Aspen City Council and Pitkin County Board of Commissioners are fearful that any financial assistance given to any of their properties would create a situation in which no Homeowners Association would ever repair any part of their property or fund their Capital Reserves (repair funds). Of course, this is a ridiculous notion, completely preventable, and an excuse for inaction. But since our govt. representatives and affordable housing administrators will not make the simple step of formulating a policy to protect the abuse of Housing Funds by actually negligent HOAs, we have begun the process for them. Below is the framework for a policy whereby funds from City and County’s exceedingly healthy Housing Funds can be used to sustain their own inventory and not force unsuspecting owners to reverse inherently shoddy construction.
ELIGIBILITY FOR AFFORDABLE HOUSING RESCUE PROGRAMS
WHEREAS, The Aspen Pitkin County Housing Authority (“APCHA”) recognizes as communities age, capital improvements become necessary and may exceed the financial ability of owners in affordable housing programs to meet these financial obligations, and
WHEREAS, the APCHA desires to implement certain rules and guidelines in which communities may receive housing assistance in the form of project management and monies to assist in the off set of these major capital expenses ; and
WHEREAS, APCHA as determined that an investment in existing housing stocks is necessary for the viability of the affordable housing program in the Aspen/Pitkin County communities;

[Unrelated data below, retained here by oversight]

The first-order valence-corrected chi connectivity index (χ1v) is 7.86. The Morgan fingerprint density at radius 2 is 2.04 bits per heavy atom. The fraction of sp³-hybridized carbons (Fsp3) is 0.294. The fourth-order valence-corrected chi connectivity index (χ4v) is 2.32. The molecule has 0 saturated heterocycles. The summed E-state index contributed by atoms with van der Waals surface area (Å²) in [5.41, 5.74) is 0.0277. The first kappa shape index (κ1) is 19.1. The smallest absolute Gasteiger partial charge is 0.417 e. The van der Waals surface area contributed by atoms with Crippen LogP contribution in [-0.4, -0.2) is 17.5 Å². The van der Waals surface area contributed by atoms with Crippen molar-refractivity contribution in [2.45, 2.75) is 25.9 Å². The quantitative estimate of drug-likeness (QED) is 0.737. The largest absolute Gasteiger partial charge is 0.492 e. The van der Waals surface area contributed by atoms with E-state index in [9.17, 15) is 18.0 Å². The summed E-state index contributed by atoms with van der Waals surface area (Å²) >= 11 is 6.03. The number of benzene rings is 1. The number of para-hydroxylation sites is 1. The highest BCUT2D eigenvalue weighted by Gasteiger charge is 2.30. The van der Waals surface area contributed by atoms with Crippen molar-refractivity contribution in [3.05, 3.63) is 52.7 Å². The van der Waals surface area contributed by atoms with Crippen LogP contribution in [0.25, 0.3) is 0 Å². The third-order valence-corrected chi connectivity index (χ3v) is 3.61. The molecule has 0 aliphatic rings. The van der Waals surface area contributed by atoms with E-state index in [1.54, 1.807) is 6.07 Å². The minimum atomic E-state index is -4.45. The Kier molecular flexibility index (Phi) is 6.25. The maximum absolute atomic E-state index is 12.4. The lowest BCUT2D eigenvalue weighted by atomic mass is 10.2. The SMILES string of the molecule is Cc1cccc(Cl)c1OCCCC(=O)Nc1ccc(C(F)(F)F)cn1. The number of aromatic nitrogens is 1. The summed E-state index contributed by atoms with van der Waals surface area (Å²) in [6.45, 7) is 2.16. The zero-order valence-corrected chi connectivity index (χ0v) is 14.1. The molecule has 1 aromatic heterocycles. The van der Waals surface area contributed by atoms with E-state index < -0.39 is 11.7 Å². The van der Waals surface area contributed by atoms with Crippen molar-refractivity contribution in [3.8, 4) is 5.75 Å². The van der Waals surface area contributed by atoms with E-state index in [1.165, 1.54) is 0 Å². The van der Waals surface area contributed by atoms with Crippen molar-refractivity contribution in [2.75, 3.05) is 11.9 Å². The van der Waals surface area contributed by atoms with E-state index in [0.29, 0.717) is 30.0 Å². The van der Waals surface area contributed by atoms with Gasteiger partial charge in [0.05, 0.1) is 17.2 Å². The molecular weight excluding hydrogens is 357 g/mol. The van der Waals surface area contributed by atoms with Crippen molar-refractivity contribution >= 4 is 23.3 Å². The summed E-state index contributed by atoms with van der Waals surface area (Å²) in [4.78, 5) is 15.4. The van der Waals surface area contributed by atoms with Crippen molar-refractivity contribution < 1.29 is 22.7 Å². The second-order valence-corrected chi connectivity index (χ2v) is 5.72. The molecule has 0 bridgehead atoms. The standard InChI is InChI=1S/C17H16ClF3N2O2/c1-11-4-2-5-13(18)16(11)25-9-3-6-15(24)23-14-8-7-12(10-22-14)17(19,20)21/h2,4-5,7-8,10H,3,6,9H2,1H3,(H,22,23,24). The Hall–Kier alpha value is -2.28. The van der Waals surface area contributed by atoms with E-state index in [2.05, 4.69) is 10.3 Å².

NOW, THEREFORE, APCHA hereby sets forth the following criteria for eligibility to receive housing investments.
1. The community must demonstrate that it has Obtained a reserve study and funded the financial obligations set forth in the reserve study at a minimum of 50% of the obligations.
2. The community must be able to demonstrate that capital repairs have been timely made as indicated in the reserve study obtained by the community.
3. The community must be able to demonstrate that, prior to application for funding, the community, investigated the viability of commercial loans to the community to offset the needed financial assistance and that such funding was unavailable.
4. The community must agree to revised deed restrictions, which restriction shall be set forth in the Declaration of the Community, that upon the conveyance of any unit, any allocated portion of such financial assistance shall be returned to APCHA for reinvestment into the program.
5. The Community must fund, after such repairs, the financial obligations at no less than 75% of the anticipated cash requirements to maintain the community.
Currently, APCHA deed restriction rules DISINCENTIVIZE major repairs to prolong the useful life of affordable housing property by DISALLOWING these Capital Improvements from increasing equity or resale values. e.g. Centennial spent $37,000 in 1992 to repair damaged siding. APCHA does not recognize this as a capital improvement while things like increasing kitchen cabinet space are.
Perhaps an opportunity exists here for a positive policy change.